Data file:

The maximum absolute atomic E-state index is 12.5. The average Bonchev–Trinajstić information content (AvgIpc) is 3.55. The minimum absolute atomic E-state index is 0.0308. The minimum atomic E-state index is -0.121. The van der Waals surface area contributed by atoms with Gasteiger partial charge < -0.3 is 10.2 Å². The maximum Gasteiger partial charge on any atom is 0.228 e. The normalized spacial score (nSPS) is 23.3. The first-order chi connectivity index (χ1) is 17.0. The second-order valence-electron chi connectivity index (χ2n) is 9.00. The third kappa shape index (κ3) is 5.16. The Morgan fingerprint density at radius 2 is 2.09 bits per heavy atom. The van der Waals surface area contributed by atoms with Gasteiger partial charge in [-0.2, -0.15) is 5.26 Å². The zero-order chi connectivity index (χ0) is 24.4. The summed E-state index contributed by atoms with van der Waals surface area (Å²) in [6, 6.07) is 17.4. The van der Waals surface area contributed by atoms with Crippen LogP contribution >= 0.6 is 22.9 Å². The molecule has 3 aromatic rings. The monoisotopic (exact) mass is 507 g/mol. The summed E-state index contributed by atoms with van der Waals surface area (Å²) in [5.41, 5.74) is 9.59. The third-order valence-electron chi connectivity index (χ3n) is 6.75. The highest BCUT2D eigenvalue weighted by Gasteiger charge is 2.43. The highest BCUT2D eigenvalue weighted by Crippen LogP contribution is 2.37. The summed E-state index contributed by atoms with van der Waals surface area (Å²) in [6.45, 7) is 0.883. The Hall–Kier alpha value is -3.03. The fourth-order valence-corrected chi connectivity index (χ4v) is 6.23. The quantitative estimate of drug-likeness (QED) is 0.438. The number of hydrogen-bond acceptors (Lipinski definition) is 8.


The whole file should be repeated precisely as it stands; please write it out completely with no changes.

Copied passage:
The maximum absolute atomic E-state index is 12.5. The average Bonchev–Trinajstić information content (AvgIpc) is 3.55. The minimum absolute atomic E-state index is 0.0308. The minimum atomic E-state index is -0.121. The van der Waals surface area contributed by atoms with Gasteiger partial charge < -0.3 is 10.2 Å². The maximum Gasteiger partial charge on any atom is 0.228 e. The normalized spacial score (nSPS) is 23.3. The first-order chi connectivity index (χ1) is 17.0. The second-order valence-electron chi connectivity index (χ2n) is 9.00. The third kappa shape index (κ3) is 5.16. The Morgan fingerprint density at radius 2 is 2.09 bits per heavy atom. The van der Waals surface area contributed by atoms with Gasteiger partial charge in [-0.2, -0.15) is 5.26 Å². The zero-order chi connectivity index (χ0) is 24.4. The summed E-state index contributed by atoms with van der Waals surface area (Å²) in [6, 6.07) is 17.4. The van der Waals surface area contributed by atoms with Crippen LogP contribution >= 0.6 is 22.9 Å². The molecule has 3 aromatic rings. The monoisotopic (exact) mass is 507 g/mol. The summed E-state index contributed by atoms with van der Waals surface area (Å²) in [5.41, 5.74) is 9.59. The third-order valence-electron chi connectivity index (χ3n) is 6.75. The highest BCUT2D eigenvalue weighted by Gasteiger charge is 2.43. The highest BCUT2D eigenvalue weighted by Crippen LogP contribution is 2.37. The summed E-state index contributed by atoms with van der Waals surface area (Å²) in [6.45, 7) is 0.883. The Hall–Kier alpha value is -3.03. The fourth-order valence-corrected chi connectivity index (χ4v) is 6.23. The quantitative estimate of drug-likeness (QED) is 0.438. The number of hydrogen-bond acceptors (Lipinski definition) is 8.